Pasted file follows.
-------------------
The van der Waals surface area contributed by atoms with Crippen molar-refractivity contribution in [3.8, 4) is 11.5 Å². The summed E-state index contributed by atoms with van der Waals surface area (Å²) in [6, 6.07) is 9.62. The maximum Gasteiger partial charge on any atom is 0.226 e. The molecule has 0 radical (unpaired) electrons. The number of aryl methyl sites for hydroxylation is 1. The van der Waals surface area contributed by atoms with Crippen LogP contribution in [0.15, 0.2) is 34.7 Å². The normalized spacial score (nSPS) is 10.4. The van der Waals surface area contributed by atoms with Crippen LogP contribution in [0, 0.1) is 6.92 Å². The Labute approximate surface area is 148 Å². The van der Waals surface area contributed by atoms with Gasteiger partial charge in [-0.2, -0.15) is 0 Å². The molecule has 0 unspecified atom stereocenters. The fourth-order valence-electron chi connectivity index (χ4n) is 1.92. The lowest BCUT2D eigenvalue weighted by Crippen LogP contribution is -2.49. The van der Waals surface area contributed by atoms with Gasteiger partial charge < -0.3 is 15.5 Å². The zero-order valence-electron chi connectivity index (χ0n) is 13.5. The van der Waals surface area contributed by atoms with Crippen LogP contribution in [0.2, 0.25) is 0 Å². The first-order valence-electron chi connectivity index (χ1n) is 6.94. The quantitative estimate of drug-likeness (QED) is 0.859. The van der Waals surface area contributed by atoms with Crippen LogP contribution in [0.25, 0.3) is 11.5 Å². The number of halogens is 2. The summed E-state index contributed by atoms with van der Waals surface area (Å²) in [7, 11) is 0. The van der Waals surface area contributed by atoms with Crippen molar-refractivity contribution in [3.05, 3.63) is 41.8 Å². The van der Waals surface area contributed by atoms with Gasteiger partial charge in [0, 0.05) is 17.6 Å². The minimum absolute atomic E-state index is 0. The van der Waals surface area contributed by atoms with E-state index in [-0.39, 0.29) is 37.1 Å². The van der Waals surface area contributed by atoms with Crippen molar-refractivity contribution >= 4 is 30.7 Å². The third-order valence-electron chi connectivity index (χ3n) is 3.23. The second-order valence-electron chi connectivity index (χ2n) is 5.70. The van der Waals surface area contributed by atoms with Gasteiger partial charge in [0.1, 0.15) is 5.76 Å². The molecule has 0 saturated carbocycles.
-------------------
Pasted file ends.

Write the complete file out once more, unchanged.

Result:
The van der Waals surface area contributed by atoms with Crippen molar-refractivity contribution in [3.8, 4) is 11.5 Å². The summed E-state index contributed by atoms with van der Waals surface area (Å²) in [6, 6.07) is 9.62. The maximum Gasteiger partial charge on any atom is 0.226 e. The molecule has 0 radical (unpaired) electrons. The number of aryl methyl sites for hydroxylation is 1. The van der Waals surface area contributed by atoms with Crippen LogP contribution in [0.15, 0.2) is 34.7 Å². The normalized spacial score (nSPS) is 10.4. The van der Waals surface area contributed by atoms with Crippen LogP contribution in [0, 0.1) is 6.92 Å². The Labute approximate surface area is 148 Å². The van der Waals surface area contributed by atoms with Gasteiger partial charge in [-0.2, -0.15) is 0 Å². The molecule has 0 unspecified atom stereocenters. The fourth-order valence-electron chi connectivity index (χ4n) is 1.92. The lowest BCUT2D eigenvalue weighted by Crippen LogP contribution is -2.49. The van der Waals surface area contributed by atoms with Gasteiger partial charge < -0.3 is 15.5 Å². The zero-order valence-electron chi connectivity index (χ0n) is 13.5. The van der Waals surface area contributed by atoms with Crippen LogP contribution in [0.2, 0.25) is 0 Å². The first-order valence-electron chi connectivity index (χ1n) is 6.94. The quantitative estimate of drug-likeness (QED) is 0.859. The van der Waals surface area contributed by atoms with Crippen LogP contribution in [0.25, 0.3) is 11.5 Å². The number of halogens is 2. The summed E-state index contributed by atoms with van der Waals surface area (Å²) in [7, 11) is 0. The van der Waals surface area contributed by atoms with Crippen molar-refractivity contribution in [3.05, 3.63) is 41.8 Å². The van der Waals surface area contributed by atoms with Gasteiger partial charge in [0, 0.05) is 17.6 Å². The minimum absolute atomic E-state index is 0. The van der Waals surface area contributed by atoms with E-state index in [-0.39, 0.29) is 37.1 Å². The van der Waals surface area contributed by atoms with Crippen molar-refractivity contribution >= 4 is 30.7 Å². The third-order valence-electron chi connectivity index (χ3n) is 3.23. The second-order valence-electron chi connectivity index (χ2n) is 5.70. The van der Waals surface area contributed by atoms with Gasteiger partial charge in [0.1, 0.15) is 5.76 Å². The molecule has 0 saturated carbocycles.